Assault and battery involves use of physical violence or the attempt to commit physical violence to injure or intimidate another person. Unlike other criminal offenses, where law enforcement may bring charges of their own volition, assault charges usually stem from action taken on the part of a victim. By requesting that law enforcement and prosecutors take action against someone, a victim of violence can secure some degree of justice.
However, it is also possible for someone who is not the victim of a crime to attempt to maliciously press charges against someone else, including someone who instigated a confrontation that turned violent. If you find yourself facing assault charges when you have not committed the crime, it is important to be aware of your options under Kentucky law.
Did you commit an assault without realizing it?
Some people violate state law without understanding that what they do is illegal. A misconception about what constitutes assault is at the root of this issue. Many people believe that assault involves a physical altercation, but that is not always the case.
Assault also involves the attempt to commit physical violence as well as the act of unwanted physical contact with another person, especially those who serve in certain roles for the state, such as peace officers, social workers and firefighters.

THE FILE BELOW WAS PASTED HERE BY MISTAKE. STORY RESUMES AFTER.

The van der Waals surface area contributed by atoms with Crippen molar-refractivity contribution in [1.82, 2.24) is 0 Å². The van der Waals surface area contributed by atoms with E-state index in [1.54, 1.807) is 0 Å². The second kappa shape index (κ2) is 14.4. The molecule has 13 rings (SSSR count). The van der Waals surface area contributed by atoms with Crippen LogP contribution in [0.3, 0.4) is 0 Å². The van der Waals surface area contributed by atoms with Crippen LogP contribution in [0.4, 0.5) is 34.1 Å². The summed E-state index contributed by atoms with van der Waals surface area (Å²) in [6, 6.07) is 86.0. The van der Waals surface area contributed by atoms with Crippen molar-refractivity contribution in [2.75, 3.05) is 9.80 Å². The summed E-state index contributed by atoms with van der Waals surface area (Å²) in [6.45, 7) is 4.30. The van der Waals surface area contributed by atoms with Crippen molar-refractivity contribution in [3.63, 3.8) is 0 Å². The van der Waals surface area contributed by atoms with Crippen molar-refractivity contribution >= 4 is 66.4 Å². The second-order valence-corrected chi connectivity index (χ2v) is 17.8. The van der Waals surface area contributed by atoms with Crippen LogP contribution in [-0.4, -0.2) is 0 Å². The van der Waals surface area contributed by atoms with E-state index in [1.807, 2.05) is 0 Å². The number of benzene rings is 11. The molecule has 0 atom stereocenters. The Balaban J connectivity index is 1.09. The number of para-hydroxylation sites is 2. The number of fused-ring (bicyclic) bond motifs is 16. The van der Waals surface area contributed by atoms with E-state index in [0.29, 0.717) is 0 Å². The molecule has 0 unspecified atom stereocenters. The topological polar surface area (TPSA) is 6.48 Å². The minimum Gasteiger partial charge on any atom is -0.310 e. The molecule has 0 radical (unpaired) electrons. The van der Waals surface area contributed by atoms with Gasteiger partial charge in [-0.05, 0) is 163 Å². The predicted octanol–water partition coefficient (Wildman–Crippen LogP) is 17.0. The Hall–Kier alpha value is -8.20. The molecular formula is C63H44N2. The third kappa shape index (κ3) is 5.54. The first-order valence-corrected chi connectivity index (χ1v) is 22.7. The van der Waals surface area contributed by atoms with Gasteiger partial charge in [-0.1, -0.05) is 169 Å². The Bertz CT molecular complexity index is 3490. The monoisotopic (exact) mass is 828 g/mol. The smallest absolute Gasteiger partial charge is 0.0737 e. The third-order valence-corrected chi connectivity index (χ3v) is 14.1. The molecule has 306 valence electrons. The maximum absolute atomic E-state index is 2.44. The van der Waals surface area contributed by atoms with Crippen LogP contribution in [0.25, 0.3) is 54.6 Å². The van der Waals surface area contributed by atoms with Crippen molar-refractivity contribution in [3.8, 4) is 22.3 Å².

What is battery under Kentucky law?
Battery is a crime that involves intentional physical injury to another person. You have to have intended to cause harm to another for a situation to meet the definition of battery.
Assault charges exist on a scale with four degrees, with the first degree being the most severe. The more severe the circumstances, the more serious the charges that you may find yourself facing. In some cases, people accused of assault or battery could wind up facing a felony charge that carries up to 20 years in jail.
There are many potential defenses, including self-defense claims
Charges of assault and battery are serious and can carry significant penalties depending on your previous criminal history and the circumstances of the offense. No one strategy will work for every case, but a common strategy employed in assault and battery cases is to demonstrate to the courts how you acted out of a desire to defend yourself or someone else from violence.
If the alleged victim first put their hands on you or someone else, you may be able to claim that your actions were solely intended to defend yourself from harm. Other defense strategies could include showing that you were not present at the time of the altercation or proving that circumstances did not unfold in the way that the victim or the prosecutor claim they did.